|Directed by||Joel Conroy|
|Produced by||Margo Harkin|
|Written by||Joel Conroy
|Narrated by||Cillian Murphy|
Kelly Slater, Rabbit Kekai
Chris, Keith & Dan Malloy
|Editing by||Douglas Moxon
|Distributed by||Element Pictures Distribution (Ireland & UK)
Revolver Entertainment (North America)
Screen Media Ventures (worldwide)
|Release date(s)||April 3, 2009|
|Running time||80 minutes|
Waveriders is a 2009 documentary film. The film was produced by Margo Harkin and directed by Joel Conroy.
Waveriders focuses on the Irish roots of surfing. The film covers the life of Irish-Hawaiian surfer George Freeth and his influence in popularizing surfing in California and his contributions to lifeguarding. It also follows Irish, British and American surfers Richie Fitzgerald, Gabe Davies, Kelly Slater and the Malloy Brothers. The surfers conquer enormous sixty foot waves - the biggest swell to have been ridden off the Irish Atlantic Coast.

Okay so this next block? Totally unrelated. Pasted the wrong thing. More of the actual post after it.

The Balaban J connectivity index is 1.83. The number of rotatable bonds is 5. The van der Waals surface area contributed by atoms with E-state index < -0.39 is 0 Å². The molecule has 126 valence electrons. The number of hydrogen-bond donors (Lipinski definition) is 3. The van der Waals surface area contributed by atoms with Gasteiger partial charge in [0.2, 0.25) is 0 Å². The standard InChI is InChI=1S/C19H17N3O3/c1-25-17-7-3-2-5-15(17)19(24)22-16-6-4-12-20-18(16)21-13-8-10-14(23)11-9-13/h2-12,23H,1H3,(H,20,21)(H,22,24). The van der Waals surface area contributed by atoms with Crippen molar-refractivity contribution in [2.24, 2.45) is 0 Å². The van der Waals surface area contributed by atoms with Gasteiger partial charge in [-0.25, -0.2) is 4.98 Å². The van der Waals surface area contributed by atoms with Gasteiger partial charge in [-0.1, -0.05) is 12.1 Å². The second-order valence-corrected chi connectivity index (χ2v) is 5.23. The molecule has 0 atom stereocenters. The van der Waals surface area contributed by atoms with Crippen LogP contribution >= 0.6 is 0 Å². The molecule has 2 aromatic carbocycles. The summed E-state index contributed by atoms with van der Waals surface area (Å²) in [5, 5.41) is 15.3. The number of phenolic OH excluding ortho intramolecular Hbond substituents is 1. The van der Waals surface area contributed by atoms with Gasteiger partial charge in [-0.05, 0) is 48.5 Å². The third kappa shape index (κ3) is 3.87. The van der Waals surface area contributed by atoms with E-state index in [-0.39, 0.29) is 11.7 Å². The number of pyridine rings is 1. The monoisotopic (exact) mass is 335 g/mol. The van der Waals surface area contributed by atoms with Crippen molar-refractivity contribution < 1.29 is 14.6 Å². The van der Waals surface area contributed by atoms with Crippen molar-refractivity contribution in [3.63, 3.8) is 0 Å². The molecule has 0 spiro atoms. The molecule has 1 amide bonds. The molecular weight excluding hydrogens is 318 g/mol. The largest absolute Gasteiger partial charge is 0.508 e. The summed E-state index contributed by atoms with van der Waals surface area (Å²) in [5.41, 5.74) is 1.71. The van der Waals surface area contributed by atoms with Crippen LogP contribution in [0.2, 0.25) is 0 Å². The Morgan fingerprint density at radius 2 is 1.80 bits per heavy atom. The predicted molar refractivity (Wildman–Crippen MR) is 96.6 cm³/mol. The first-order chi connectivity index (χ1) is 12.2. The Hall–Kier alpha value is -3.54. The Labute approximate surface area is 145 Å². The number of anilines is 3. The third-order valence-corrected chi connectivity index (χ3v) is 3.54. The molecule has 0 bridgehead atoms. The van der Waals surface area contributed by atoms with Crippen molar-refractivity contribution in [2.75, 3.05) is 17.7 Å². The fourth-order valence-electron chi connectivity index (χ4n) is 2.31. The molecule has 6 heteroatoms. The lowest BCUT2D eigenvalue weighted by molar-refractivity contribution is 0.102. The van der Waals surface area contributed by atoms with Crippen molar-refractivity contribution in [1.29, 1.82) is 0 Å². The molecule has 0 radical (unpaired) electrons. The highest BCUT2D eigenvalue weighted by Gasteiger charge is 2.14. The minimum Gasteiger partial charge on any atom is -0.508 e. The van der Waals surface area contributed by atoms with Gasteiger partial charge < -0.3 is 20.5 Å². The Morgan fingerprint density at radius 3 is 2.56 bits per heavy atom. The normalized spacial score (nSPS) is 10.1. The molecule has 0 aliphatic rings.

Director Joel Conroy began planning the film in 2005 when he read about George Freeth in a newspaper. He researched Freeth's background, tracking down his friends and relatives. The film was in development for 3 years; filming was over 2 years. It was shot on 35 mm film to give it a vintage feel.
Waveriders won the 2008 Audience Choice Award from the Jameson Dublin International Film Festival, the 2009 Irish Film and Television Awards inaugural George Morrison Feature Documentary Award and the Best Documentary Award at the 2009 SURFER Poll & Video Awards.
Margo Harkin (Producer) and Joel Conroy (Director) were awarded Outstanding Achievement in film making for Waveriders at the 2009 Newport Beach Film Festival.
- Caldwell, Johnny (2008-03-27). "Ulster roots man who gave world surfing". BBC News.
- "Riding Green Giants". independent. 2009-07-07. Retrieved 2010-01-21.
- "The surfer girl who's making big waves", Independent, August 12, 2009
- Waveriders official website
- Waveriders at the Internet Movie Database
- Waveriders at Rotten Tomatoes
- Waveriders at All Movie Guide
- Lyall, Sarah (2008-03-27). "Waveriders". New York Times.
- George Freeth The world's first professional surfer
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